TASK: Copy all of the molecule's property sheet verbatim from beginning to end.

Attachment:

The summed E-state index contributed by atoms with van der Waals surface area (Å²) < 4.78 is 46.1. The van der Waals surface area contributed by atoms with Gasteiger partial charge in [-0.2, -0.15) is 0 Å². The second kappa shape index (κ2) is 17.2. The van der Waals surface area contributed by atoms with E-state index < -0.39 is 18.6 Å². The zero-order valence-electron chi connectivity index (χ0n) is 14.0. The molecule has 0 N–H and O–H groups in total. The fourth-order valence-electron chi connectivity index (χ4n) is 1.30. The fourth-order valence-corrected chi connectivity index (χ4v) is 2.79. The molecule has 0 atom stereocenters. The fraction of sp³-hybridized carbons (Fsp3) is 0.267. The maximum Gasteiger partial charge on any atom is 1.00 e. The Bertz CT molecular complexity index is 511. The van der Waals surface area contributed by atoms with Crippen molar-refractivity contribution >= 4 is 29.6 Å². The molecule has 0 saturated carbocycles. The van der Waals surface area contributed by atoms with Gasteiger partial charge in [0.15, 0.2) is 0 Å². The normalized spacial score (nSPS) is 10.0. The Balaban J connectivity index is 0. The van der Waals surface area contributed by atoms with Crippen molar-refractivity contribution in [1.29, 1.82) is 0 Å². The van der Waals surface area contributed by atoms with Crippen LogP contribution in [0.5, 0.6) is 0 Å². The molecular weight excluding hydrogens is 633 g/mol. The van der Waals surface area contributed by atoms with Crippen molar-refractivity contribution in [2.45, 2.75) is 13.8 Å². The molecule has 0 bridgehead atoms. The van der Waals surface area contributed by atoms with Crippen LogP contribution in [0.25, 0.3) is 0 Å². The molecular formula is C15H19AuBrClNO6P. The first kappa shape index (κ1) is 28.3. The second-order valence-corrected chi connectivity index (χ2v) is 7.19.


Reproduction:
The summed E-state index contributed by atoms with van der Waals surface area (Å²) < 4.78 is 46.1. The van der Waals surface area contributed by atoms with Gasteiger partial charge in [-0.2, -0.15) is 0 Å². The second kappa shape index (κ2) is 17.2. The van der Waals surface area contributed by atoms with E-state index < -0.39 is 18.6 Å². The zero-order valence-electron chi connectivity index (χ0n) is 14.0. The molecule has 0 N–H and O–H groups in total. The fourth-order valence-electron chi connectivity index (χ4n) is 1.30. The fourth-order valence-corrected chi connectivity index (χ4v) is 2.79. The molecule has 0 atom stereocenters. The fraction of sp³-hybridized carbons (Fsp3) is 0.267. The maximum Gasteiger partial charge on any atom is 1.00 e. The Bertz CT molecular complexity index is 511. The van der Waals surface area contributed by atoms with Crippen molar-refractivity contribution >= 4 is 29.6 Å². The molecule has 0 saturated carbocycles. The van der Waals surface area contributed by atoms with Gasteiger partial charge in [0.15, 0.2) is 0 Å². The normalized spacial score (nSPS) is 10.0. The Balaban J connectivity index is 0. The van der Waals surface area contributed by atoms with Crippen molar-refractivity contribution in [1.29, 1.82) is 0 Å². The van der Waals surface area contributed by atoms with Crippen LogP contribution in [0.5, 0.6) is 0 Å². The molecular weight excluding hydrogens is 633 g/mol. The van der Waals surface area contributed by atoms with Crippen molar-refractivity contribution in [2.45, 2.75) is 13.8 Å². The molecule has 0 bridgehead atoms. The van der Waals surface area contributed by atoms with Crippen LogP contribution in [0.25, 0.3) is 0 Å². The molecular formula is C15H19AuBrClNO6P. The first kappa shape index (κ1) is 28.3. The second-order valence-corrected chi connectivity index (χ2v) is 7.19.